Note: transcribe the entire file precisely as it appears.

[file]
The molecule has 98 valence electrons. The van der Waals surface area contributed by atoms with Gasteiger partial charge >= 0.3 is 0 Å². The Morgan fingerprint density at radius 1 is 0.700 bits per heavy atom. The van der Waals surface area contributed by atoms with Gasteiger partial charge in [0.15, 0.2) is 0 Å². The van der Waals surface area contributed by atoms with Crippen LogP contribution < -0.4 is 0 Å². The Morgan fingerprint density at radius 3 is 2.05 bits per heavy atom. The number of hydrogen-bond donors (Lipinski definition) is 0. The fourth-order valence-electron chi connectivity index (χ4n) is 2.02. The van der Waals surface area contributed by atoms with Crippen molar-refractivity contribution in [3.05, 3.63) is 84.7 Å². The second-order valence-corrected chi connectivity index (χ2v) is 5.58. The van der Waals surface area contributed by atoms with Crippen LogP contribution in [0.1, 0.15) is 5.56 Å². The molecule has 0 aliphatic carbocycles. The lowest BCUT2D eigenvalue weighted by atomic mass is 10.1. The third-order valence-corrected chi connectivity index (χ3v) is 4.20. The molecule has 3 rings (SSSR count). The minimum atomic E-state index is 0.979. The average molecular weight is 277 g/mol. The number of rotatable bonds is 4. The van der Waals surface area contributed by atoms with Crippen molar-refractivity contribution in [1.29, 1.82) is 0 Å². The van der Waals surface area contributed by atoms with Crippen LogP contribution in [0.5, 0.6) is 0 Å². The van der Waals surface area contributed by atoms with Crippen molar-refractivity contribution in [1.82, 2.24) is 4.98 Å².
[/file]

The molecule has 98 valence electrons. The van der Waals surface area contributed by atoms with Gasteiger partial charge >= 0.3 is 0 Å². The Morgan fingerprint density at radius 1 is 0.700 bits per heavy atom. The van der Waals surface area contributed by atoms with Gasteiger partial charge in [0.15, 0.2) is 0 Å². The van der Waals surface area contributed by atoms with Crippen LogP contribution < -0.4 is 0 Å². The Morgan fingerprint density at radius 3 is 2.05 bits per heavy atom. The number of hydrogen-bond donors (Lipinski definition) is 0. The fourth-order valence-electron chi connectivity index (χ4n) is 2.02. The van der Waals surface area contributed by atoms with Crippen molar-refractivity contribution in [3.05, 3.63) is 84.7 Å². The second-order valence-corrected chi connectivity index (χ2v) is 5.58. The van der Waals surface area contributed by atoms with Crippen LogP contribution in [0.1, 0.15) is 5.56 Å². The molecule has 0 aliphatic carbocycles. The lowest BCUT2D eigenvalue weighted by atomic mass is 10.1. The third-order valence-corrected chi connectivity index (χ3v) is 4.20. The molecule has 3 rings (SSSR count). The minimum atomic E-state index is 0.979. The average molecular weight is 277 g/mol. The number of rotatable bonds is 4. The van der Waals surface area contributed by atoms with Crippen molar-refractivity contribution in [1.29, 1.82) is 0 Å². The van der Waals surface area contributed by atoms with Crippen LogP contribution in [0.5, 0.6) is 0 Å². The van der Waals surface area contributed by atoms with Crippen molar-refractivity contribution in [1.82, 2.24) is 4.98 Å².